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Choosing a Topic

Learn how to select and refine a topic, translate your topic into searchable keywords, and get started with your research.

Choosing a Topic from Scratch

Having the freedom to select ANY TOPIC you want for your paper or presentation is exciting as well as a bit terrifying. (It is, after all, a big worldNASA photo of a spiral galaxy out there with a lot of topics to choose from). So how should you decide on a topic?

  1. Pick something you are interested in, whether it is Egyptian art, or the bob hairstyle, or slasher movies. Start by jotting down a list of topics that you would like to know more about.
  2. Not interested in anything? BROWSE ISSUES in Opposing Viewpoints to get a list of ideas. 
  3. Do some preliminary research on the topics you've selected in either a reference book, like those included in the Gale Virtual Reference set, or an article database. 
  • Want background information on your topic? Search or browse Gale Ebooks (formerly called Gale Virtual Reference Library).

Photo of GVRL database logo

Skim over the titles and abstracts of some of your results. How has your topic been studied? Are any of these avenues particularly interesting? Have you noticed any tensions or disagreements among authors writing about your topic?

These questions should help you realize which aspects of your broader topic you are most interested in; this issue can then become your working topic.

Once you have a topic in mind, check out our Refining your Topic page for help structuring your topic and coming up with keywords.

Photo credit:  NASA/JPL-Caltech, The spiral galaxy M33, Triangulum Galaxy [Public Domain] via http://photojournal.jpl.nasa.gov/gallery/universe?subselect=Target:M33.

 

 

Finding an Interesting Angle on an Assigned Topic

Did your professor give you an assignment with a set, very specific topic? (Be sure you have read your assignment carefully, and understand what you are being asked to do, BEFORE you select a topic and begin researching.)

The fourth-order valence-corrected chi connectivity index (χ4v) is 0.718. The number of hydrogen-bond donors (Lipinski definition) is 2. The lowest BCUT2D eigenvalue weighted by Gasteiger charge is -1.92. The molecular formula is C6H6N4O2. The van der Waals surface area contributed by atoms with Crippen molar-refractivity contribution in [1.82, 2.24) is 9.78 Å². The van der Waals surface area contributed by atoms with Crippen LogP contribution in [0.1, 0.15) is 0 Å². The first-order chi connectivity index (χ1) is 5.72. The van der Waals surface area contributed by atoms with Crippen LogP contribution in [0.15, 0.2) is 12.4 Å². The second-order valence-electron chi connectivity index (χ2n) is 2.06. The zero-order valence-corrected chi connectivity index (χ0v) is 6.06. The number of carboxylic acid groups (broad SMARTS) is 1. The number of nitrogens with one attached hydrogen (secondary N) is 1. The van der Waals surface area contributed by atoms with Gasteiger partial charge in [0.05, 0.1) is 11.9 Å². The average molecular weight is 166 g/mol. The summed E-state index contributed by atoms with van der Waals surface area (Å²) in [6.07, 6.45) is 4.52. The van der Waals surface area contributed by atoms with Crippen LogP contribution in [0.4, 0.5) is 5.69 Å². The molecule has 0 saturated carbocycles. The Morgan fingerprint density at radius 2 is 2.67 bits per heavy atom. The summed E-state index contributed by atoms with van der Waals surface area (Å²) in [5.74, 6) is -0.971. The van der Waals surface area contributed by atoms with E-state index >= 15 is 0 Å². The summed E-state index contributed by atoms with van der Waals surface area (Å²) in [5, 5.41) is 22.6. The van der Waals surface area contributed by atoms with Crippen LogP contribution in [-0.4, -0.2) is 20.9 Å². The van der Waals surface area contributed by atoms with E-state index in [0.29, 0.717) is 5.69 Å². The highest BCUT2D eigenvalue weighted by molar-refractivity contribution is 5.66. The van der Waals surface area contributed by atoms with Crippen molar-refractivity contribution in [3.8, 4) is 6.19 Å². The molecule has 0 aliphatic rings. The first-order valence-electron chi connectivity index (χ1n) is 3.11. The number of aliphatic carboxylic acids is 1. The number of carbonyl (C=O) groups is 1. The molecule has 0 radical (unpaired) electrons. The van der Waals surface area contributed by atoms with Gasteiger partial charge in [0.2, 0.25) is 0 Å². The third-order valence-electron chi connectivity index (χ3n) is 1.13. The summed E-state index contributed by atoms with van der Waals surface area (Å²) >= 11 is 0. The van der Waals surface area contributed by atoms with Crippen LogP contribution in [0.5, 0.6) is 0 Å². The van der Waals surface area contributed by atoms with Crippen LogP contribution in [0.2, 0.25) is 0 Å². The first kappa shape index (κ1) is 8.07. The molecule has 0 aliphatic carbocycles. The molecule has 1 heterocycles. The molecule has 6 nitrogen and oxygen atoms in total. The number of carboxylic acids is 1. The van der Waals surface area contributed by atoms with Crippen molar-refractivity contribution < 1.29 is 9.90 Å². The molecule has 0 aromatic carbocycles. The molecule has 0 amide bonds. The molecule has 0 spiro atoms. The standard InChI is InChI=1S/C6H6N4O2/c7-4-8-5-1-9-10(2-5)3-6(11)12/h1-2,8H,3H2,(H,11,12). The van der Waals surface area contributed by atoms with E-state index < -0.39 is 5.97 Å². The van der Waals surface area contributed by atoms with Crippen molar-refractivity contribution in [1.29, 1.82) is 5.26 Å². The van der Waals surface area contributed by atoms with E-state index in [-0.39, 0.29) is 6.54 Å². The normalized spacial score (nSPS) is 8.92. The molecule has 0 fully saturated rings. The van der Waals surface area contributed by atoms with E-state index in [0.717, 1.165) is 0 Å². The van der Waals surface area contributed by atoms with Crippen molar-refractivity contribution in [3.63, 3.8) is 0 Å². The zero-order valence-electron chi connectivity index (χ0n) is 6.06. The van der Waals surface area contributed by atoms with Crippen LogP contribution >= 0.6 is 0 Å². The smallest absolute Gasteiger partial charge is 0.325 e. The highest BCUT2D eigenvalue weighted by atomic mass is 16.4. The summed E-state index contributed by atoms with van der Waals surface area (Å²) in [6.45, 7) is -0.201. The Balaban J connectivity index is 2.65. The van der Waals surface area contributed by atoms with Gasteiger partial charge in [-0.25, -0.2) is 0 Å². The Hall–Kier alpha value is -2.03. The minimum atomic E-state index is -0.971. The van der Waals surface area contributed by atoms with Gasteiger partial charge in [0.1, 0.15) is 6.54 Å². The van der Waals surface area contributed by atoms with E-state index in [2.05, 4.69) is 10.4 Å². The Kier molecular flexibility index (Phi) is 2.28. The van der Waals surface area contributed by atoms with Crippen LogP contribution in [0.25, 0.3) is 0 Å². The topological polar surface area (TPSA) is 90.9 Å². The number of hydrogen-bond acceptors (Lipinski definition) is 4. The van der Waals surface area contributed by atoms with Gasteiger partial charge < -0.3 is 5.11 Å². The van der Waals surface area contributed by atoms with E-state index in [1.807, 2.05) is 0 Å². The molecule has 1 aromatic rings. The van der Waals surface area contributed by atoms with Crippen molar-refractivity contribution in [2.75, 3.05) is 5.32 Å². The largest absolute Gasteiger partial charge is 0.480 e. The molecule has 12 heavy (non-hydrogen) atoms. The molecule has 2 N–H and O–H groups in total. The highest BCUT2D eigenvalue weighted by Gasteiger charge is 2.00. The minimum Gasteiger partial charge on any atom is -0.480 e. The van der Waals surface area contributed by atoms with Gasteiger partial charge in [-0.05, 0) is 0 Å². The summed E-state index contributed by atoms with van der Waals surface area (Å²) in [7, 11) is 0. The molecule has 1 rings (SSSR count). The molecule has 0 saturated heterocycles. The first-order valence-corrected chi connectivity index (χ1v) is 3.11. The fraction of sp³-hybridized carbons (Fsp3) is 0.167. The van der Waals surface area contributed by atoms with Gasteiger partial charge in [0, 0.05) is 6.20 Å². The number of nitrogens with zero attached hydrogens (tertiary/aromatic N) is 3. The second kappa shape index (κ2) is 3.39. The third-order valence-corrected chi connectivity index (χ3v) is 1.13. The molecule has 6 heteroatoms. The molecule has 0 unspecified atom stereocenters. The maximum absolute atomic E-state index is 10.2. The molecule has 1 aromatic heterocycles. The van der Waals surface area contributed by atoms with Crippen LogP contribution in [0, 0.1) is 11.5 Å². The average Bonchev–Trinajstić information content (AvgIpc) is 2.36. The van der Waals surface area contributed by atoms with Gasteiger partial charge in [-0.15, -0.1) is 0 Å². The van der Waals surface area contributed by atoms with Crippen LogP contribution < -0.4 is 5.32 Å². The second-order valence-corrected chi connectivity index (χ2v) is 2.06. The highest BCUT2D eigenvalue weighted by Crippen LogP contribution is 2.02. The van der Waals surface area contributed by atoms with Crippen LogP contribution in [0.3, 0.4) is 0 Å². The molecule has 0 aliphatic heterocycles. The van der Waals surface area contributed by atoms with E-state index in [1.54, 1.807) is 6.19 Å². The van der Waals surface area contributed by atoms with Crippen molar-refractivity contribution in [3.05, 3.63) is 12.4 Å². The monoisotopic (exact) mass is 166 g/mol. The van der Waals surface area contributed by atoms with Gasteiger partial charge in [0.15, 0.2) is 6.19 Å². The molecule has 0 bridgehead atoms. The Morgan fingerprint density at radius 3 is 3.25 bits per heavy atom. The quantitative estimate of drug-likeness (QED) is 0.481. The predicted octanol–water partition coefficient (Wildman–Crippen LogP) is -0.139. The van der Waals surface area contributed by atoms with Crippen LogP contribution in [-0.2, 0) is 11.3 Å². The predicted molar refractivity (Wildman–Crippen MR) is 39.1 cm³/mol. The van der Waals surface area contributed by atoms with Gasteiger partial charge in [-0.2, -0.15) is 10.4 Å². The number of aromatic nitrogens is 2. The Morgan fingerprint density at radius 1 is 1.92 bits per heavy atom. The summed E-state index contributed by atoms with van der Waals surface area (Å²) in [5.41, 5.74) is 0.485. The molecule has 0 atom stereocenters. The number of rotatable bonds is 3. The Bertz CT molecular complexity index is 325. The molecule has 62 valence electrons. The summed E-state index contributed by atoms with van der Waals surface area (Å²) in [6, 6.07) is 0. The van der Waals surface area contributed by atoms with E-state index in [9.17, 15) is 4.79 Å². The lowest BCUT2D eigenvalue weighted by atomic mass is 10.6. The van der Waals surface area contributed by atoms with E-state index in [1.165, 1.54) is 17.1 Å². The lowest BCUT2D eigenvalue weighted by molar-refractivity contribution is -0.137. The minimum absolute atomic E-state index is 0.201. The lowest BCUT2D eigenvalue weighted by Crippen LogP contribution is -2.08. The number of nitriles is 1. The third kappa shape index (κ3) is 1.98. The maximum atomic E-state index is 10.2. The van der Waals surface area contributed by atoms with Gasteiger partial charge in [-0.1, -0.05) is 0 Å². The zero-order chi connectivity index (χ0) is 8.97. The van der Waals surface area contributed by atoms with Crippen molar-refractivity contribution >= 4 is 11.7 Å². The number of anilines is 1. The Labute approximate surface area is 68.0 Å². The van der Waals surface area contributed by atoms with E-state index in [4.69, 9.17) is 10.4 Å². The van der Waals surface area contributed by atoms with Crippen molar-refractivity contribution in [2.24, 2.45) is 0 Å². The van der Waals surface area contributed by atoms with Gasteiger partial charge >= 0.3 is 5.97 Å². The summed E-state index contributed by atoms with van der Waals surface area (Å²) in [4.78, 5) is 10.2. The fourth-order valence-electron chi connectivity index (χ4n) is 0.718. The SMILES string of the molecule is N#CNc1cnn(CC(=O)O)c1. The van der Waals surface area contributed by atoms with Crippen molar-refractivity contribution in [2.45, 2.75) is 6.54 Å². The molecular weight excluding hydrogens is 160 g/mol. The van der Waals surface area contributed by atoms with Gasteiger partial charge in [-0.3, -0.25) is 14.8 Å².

Painting of William Shakespeare

For example: Explore how Shakespeare creates vivid characters in Othello and discuss how these characters resonate with modern audiences.

Maybe this topic does not sound very interesting to you - or maybe it does - but what I want you take away from this is that YOU have the power to select what ANGLE you take on the topic you have been assigned. And you can select an angle that truly interests you.

Here are some questions I might think about in trying to choose an angle for my Shakespeare paper:

  • Which character in Othello did I find the most compelling and why? Whether I loved Iago's evil machinations or hated them, I would have to admit he is a very compelling character. I could explore how Shakespeare creates believable, manipulative evil in Iago and discuss how this translates into today's representations of crime and criminality.
  • Which relationship in the play seemed to be Shakespeare's main focus? Perhaps I was struck by the relationship between Othello and Iago. I could structure my paper around how Shakespeare used these characters to create a complex, multi-ethnic, male relationship.

Do you see what we are doing here? We are thinking about our own personal feelings and reactions to the topic we have been assigned. When you hit on an angle that sparks your interest - whether in terms of affection or ire - that is a topic you relate to and would enjoy researching. 

Having trouble? Want to read some sources to help you find an interesting angle? Check out the tips in the box on the right.

Art Credit: Unknown, The Flower portrait of William Shakespeare, c. 1820-40 [Public domain], via Wikimedia Commons.